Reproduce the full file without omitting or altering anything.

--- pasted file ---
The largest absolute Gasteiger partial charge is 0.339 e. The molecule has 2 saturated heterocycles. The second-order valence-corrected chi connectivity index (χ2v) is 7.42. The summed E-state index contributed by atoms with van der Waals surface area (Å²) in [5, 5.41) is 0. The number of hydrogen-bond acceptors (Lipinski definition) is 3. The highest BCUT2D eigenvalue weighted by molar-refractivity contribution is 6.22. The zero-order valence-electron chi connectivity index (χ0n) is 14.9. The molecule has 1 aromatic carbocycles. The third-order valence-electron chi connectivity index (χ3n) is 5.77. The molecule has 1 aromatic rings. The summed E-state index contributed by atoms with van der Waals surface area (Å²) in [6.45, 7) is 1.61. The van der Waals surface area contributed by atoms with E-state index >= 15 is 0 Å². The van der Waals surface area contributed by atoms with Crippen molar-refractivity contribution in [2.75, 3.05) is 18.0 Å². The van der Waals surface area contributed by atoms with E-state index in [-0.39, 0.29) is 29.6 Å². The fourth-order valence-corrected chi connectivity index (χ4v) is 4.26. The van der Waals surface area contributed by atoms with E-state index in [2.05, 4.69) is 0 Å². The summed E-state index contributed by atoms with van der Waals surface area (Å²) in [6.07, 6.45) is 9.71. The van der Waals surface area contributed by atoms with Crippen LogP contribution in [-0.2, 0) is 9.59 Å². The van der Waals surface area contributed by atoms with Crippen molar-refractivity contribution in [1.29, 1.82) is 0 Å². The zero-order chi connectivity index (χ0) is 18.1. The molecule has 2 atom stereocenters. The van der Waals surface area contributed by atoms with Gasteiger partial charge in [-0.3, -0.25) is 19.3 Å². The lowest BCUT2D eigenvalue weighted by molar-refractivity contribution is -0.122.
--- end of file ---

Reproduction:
The largest absolute Gasteiger partial charge is 0.339 e. The molecule has 2 saturated heterocycles. The second-order valence-corrected chi connectivity index (χ2v) is 7.42. The summed E-state index contributed by atoms with van der Waals surface area (Å²) in [5, 5.41) is 0. The number of hydrogen-bond acceptors (Lipinski definition) is 3. The highest BCUT2D eigenvalue weighted by molar-refractivity contribution is 6.22. The zero-order valence-electron chi connectivity index (χ0n) is 14.9. The molecule has 1 aromatic carbocycles. The third-order valence-electron chi connectivity index (χ3n) is 5.77. The molecule has 1 aromatic rings. The summed E-state index contributed by atoms with van der Waals surface area (Å²) in [6.45, 7) is 1.61. The van der Waals surface area contributed by atoms with E-state index >= 15 is 0 Å². The van der Waals surface area contributed by atoms with Crippen molar-refractivity contribution in [2.75, 3.05) is 18.0 Å². The van der Waals surface area contributed by atoms with E-state index in [-0.39, 0.29) is 29.6 Å². The fourth-order valence-corrected chi connectivity index (χ4v) is 4.26. The van der Waals surface area contributed by atoms with E-state index in [2.05, 4.69) is 0 Å². The summed E-state index contributed by atoms with van der Waals surface area (Å²) in [6.07, 6.45) is 9.71. The van der Waals surface area contributed by atoms with Crippen LogP contribution in [-0.2, 0) is 9.59 Å². The van der Waals surface area contributed by atoms with Crippen molar-refractivity contribution in [1.29, 1.82) is 0 Å². The zero-order chi connectivity index (χ0) is 18.1. The molecule has 2 atom stereocenters. The van der Waals surface area contributed by atoms with Gasteiger partial charge in [-0.3, -0.25) is 19.3 Å². The lowest BCUT2D eigenvalue weighted by molar-refractivity contribution is -0.122.